February Trader Joe’s Wine Picks

Trader Joe’s is one of my favorite places to shop. Their snacks are cheap, they have great all-natural options, and a lot of their food is gluten-free. Another huge perk is their IMG_4791_Facetune_09-02-2018-15-34-03alcohol selection. From brews to barrels, there are options for every budget and every taste bud. In college, I drank a lot of Two Buck Chucks (aka Charles Shaw) and occasionally would splurge on a $3.99 option. Now that I have a better hold on life, I buy wines ranging anywhere from $3-$12, but I still buy them from Trader Joe’s. Not only do they switch it up monthly, but there are some great options from around the world and it still fits in my budget. I thought I would go ahead and share with you the wines on my wine rack for February and why I recommend any (or all) of the four.**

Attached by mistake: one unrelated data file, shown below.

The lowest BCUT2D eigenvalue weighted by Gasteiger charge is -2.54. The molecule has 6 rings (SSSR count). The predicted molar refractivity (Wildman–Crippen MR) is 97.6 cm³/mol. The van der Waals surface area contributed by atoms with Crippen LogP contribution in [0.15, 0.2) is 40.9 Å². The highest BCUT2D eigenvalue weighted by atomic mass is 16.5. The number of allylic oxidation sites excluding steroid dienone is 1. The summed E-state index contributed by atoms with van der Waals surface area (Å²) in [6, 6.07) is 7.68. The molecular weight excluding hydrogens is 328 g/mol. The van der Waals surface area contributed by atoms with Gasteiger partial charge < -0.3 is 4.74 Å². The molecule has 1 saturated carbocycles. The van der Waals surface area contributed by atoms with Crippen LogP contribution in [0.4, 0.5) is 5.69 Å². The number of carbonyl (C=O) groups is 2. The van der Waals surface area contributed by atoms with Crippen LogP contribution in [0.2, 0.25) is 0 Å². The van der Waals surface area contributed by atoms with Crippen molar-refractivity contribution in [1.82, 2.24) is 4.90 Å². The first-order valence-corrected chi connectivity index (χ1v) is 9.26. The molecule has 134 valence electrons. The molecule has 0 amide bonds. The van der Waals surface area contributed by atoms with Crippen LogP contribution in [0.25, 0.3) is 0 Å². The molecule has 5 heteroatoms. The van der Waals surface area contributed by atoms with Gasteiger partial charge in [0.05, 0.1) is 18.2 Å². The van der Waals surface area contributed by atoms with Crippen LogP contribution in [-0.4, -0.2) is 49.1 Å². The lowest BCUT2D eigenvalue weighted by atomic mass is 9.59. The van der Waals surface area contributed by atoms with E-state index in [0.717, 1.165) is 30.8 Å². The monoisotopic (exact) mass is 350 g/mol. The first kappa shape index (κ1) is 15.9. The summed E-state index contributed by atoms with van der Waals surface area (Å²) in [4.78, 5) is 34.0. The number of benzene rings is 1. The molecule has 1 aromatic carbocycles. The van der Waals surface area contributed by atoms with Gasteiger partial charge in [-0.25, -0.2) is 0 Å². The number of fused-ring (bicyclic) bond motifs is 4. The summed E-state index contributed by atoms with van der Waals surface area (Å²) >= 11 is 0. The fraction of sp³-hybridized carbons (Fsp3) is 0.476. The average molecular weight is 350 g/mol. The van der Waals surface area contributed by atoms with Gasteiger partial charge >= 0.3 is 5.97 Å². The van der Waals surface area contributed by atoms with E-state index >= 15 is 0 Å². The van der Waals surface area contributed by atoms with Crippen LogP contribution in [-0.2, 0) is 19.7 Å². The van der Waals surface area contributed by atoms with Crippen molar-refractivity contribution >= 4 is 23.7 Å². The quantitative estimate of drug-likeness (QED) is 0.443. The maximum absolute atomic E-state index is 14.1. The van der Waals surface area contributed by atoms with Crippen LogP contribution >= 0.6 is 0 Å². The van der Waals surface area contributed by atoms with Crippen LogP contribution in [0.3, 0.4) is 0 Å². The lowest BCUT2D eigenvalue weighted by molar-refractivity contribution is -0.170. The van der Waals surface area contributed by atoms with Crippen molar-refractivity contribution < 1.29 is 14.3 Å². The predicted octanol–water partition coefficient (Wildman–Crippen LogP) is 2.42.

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First up, Sara Bee Moscato. This sweet white wine is a product of Italy and has been on my top list for a couple of years now. It is a regular at TJ’s, and it is perfect for a sunny day. This golden hewed wine is sweet with notes of pear and lychee, as well as floral with aromas of elderflower. There is a slight honey-citrus zing as an after note. This is a richer Moscato, but does not have a fake, sugary sweetness. Instead the sweetness comes from the fruity flavors embedded in the wine. I personally like Italian wines because the naturally sweet flavors are a constant theme. I like Moscatos, but they are not my favorite because of how overwhelming the flavors can be. However, I find this wine to be refreshing and a nice way to end a warm, sunny day. Costing only $5.99 for one bottle, the price is even sweeter than the wine.